Steps toward restoration
The tradition and restoration discussion must be frustrating for many. It tends toward theory and abstraction and seems to be very light on practical steps. Most of us see the problem in varying degrees of clarity, but once the diagnosis is made we need a program for action. To that end Miss Hilary White once made the following suggestions to a correspondent:
Step one: Become a traditional Christian. Practice that faith in as muscular a way as you can manage. Learn everything there is to know about the Christian traditions. Be Christian on purpose and as forcefullly and energetically as you can.
Step two: Forcefully purge all modernist and postmodern ideas from your mental landscape. (This may take many years, but is a most enjoyable exercise.)
Step three: Quit University immediately if you are in. Run! If not yet in, abandon any idea of going to University. (If you have already gone to University, go to confession and forget all about it.)
Step four: Begin to read the Classics of Western Civilization in philosophy and literature, starting with the Greeks and working your way up through the late antiquity guys, into Augustine then on to the Scholastics. When you get to the end of the 15th century, stop. Skip on to Newman. Stop. Skip again to Chesterton and Dawson. Stop again. Skip to Mortimer Adler and Gilson.
Step five: Stop reading and learn to sing, play an instrument, paint or do calligraphy (only one of these, not all at once.)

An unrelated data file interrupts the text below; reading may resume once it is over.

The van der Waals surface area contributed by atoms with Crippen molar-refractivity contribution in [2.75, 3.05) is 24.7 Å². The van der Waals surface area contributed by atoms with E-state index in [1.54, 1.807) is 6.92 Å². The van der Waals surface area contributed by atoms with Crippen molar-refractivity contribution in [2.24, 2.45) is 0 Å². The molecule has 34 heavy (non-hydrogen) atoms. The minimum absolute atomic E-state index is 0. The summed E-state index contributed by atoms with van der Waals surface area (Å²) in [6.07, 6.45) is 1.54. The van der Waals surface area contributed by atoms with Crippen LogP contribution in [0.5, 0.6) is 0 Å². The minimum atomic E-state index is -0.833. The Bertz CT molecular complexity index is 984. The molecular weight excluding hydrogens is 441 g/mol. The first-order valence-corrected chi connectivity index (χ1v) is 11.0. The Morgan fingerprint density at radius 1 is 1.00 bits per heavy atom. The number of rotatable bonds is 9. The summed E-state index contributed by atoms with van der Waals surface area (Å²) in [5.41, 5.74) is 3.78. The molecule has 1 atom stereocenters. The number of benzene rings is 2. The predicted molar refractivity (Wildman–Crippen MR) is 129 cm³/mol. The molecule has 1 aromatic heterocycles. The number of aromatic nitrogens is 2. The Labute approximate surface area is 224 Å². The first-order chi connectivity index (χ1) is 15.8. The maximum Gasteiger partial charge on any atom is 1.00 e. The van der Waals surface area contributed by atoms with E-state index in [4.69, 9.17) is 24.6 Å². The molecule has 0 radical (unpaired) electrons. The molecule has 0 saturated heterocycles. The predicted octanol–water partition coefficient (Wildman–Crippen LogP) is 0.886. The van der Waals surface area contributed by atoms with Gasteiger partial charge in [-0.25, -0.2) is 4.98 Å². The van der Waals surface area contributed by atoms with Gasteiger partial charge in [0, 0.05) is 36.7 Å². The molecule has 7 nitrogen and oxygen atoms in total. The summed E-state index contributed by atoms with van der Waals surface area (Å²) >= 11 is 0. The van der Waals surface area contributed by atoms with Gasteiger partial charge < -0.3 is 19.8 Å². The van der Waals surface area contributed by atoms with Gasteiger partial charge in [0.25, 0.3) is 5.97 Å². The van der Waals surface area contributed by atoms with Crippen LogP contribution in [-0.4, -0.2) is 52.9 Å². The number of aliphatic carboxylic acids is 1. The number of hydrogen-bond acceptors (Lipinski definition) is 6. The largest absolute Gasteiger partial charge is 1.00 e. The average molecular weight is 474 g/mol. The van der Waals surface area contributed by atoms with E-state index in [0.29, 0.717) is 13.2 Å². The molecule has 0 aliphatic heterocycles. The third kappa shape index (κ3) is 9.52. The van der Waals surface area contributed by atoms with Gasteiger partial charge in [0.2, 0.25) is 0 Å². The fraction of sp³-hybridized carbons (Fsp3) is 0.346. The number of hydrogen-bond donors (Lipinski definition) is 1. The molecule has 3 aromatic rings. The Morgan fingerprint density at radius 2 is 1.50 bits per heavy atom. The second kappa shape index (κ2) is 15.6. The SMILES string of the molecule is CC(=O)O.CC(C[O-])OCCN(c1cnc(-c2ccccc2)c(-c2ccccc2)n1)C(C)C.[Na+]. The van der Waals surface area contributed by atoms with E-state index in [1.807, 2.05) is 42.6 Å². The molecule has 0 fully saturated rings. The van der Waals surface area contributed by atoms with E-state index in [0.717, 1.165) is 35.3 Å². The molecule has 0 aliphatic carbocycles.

Step six: Get married to a practising member of your church.
Step seven: Have a lot of children.
Step eight: Teach them all that stuff you’ve just learned.
Step nine: Make sure you go to heaven and take as many others with you as you can.
I just have one thing to add: you can’t do this alone, in one generation, with your progeny scattered to the four winds. The restoration of Christian culture requires the re-establishment of community and continuity. It is therefore critical to settle someplace permanent and attach oneself to an existing, living, breathing community. It would be good if that community were already Catholic, and even better if it had traditional sensibilities. But that isn’t absolutely necessary. Find a real place with real character and a real history and become a part of it. Perhaps you are blessed with this already: that gives you a head start. “Love your neighbors”, says Wendell Berry. “Not the ones you want, but the ones you have.” The point is to ensure that your great-grandchildren, along with their families and neighbors and friends, are likely to be buried in the same cemetery plot as you are.